City of Vancouver weighs new "Virtual Horse Manure" fee to offset increased costs incurred by county leadership
Shortly after public trough enthusiast Don Benton announced his intent to commit extortion in the name of a balanced budget, he received a tough dose of his own medicine.
Claiming the need to raise local fees in order to pay off a costly Clean Water Act settlement, Benton targeted the county's only daily newspaper by threatening a specific, targeted, and transparently retributional $150,000 tax.
"If that paper insists on printing things that make me look bad," said Benton, "then I will insist on making it impossible for them to do business."
When it was pointed out to Benton that the county does not have the authority to impose a "litter tax," nor does it have the right to target individual businesses that operate under a different jurisdiction, in this case the City of Vancouver, he snorted. "I don't think you know who you're talking to."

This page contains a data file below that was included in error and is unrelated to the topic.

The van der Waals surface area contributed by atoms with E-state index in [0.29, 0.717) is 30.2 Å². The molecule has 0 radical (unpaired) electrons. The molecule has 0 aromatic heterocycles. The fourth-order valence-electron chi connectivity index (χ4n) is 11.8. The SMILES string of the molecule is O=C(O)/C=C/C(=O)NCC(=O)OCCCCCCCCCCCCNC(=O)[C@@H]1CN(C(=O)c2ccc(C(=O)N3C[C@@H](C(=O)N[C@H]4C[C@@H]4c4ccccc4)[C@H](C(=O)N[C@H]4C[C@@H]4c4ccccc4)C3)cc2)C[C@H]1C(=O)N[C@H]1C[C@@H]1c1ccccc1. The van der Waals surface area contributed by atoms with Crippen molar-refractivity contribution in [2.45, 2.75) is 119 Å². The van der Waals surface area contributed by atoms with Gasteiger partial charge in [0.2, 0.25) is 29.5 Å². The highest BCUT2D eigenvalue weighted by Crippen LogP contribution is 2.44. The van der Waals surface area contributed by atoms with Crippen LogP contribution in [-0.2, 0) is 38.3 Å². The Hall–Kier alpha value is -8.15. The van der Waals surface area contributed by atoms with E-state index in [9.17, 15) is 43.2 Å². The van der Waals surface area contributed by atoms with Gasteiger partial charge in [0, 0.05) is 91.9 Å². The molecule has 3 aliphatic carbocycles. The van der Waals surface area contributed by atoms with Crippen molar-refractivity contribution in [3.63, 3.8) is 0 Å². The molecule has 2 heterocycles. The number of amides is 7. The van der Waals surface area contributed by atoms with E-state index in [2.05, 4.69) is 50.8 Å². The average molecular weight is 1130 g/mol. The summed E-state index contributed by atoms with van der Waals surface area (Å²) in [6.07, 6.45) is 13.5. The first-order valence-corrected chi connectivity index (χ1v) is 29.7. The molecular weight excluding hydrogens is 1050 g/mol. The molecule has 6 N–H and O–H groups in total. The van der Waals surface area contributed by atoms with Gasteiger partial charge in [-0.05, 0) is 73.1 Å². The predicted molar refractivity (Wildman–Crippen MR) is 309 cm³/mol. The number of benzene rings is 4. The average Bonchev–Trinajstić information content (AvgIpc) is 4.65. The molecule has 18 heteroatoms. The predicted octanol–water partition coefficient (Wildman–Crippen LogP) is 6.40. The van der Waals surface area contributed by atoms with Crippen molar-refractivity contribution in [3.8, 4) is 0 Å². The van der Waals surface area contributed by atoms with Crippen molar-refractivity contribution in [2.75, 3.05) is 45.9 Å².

"Oh but we do," said the entire Vancouver City Council in unison. "We hear you loud and clear."
The Vancouver City Council, while split on many issues and still trying to determine its identity in the wake of recent election-year turnover, was unanimous on one point.
"We need to strengthen our noise pollution ordinances around here," said Mayor Tim Leavitt. "Specifically in the area near the courthouse and county building. If it smelled as bad as it sounds over there, no one would be able to even walk down that block without strapping on a pair of hip waders."
The other six members of council agreed and immediately passed a noise ordinance covering the four-block area that encompasses the county's primary operations complex.
"We want to be sure we only go for those polluters who already have tracking systems in place and who contribute a large amount of waste," said Leavitt. "It's pretty well-documented that a major load is dropped every time Don Benton opens his mouth. So that's where we're going to start."